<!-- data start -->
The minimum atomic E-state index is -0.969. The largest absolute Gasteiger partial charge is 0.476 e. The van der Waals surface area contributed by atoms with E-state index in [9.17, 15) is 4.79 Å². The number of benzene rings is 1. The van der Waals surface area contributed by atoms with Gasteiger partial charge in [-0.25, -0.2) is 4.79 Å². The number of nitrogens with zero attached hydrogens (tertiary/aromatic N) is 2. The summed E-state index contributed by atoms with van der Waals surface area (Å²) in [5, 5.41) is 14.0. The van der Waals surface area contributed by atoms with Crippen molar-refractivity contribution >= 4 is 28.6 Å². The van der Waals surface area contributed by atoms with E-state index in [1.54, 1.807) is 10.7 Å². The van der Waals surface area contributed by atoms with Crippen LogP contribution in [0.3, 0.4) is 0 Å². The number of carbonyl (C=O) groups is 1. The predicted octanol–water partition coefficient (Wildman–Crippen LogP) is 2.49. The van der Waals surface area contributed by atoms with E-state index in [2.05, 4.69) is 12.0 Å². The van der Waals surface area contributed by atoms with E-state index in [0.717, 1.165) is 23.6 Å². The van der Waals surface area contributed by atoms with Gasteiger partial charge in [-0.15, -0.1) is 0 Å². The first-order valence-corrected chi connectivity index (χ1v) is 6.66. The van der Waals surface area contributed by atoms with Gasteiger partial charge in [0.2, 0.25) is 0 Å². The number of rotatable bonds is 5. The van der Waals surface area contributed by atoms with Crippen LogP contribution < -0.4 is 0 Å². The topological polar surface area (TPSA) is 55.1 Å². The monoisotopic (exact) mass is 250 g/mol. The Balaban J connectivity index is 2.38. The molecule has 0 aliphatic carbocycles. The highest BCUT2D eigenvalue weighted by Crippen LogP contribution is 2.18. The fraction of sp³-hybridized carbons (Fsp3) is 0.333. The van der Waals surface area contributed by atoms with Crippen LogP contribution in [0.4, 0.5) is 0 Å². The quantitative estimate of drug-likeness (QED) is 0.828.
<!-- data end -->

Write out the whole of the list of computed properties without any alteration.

The minimum atomic E-state index is -0.969. The largest absolute Gasteiger partial charge is 0.476 e. The van der Waals surface area contributed by atoms with E-state index in [9.17, 15) is 4.79 Å². The number of benzene rings is 1. The van der Waals surface area contributed by atoms with Gasteiger partial charge in [-0.25, -0.2) is 4.79 Å². The number of nitrogens with zero attached hydrogens (tertiary/aromatic N) is 2. The summed E-state index contributed by atoms with van der Waals surface area (Å²) in [5, 5.41) is 14.0. The van der Waals surface area contributed by atoms with Crippen molar-refractivity contribution >= 4 is 28.6 Å². The van der Waals surface area contributed by atoms with E-state index in [1.54, 1.807) is 10.7 Å². The van der Waals surface area contributed by atoms with Crippen LogP contribution in [0.3, 0.4) is 0 Å². The number of carbonyl (C=O) groups is 1. The predicted octanol–water partition coefficient (Wildman–Crippen LogP) is 2.49. The van der Waals surface area contributed by atoms with E-state index in [2.05, 4.69) is 12.0 Å². The van der Waals surface area contributed by atoms with E-state index in [0.717, 1.165) is 23.6 Å². The van der Waals surface area contributed by atoms with Gasteiger partial charge in [-0.15, -0.1) is 0 Å². The first-order valence-corrected chi connectivity index (χ1v) is 6.66. The van der Waals surface area contributed by atoms with Gasteiger partial charge in [0.2, 0.25) is 0 Å². The number of rotatable bonds is 5. The van der Waals surface area contributed by atoms with Crippen LogP contribution < -0.4 is 0 Å². The topological polar surface area (TPSA) is 55.1 Å². The monoisotopic (exact) mass is 250 g/mol. The Balaban J connectivity index is 2.38. The molecule has 0 aliphatic carbocycles. The highest BCUT2D eigenvalue weighted by Crippen LogP contribution is 2.18. The fraction of sp³-hybridized carbons (Fsp3) is 0.333. The van der Waals surface area contributed by atoms with Crippen LogP contribution in [0.4, 0.5) is 0 Å². The quantitative estimate of drug-likeness (QED) is 0.828.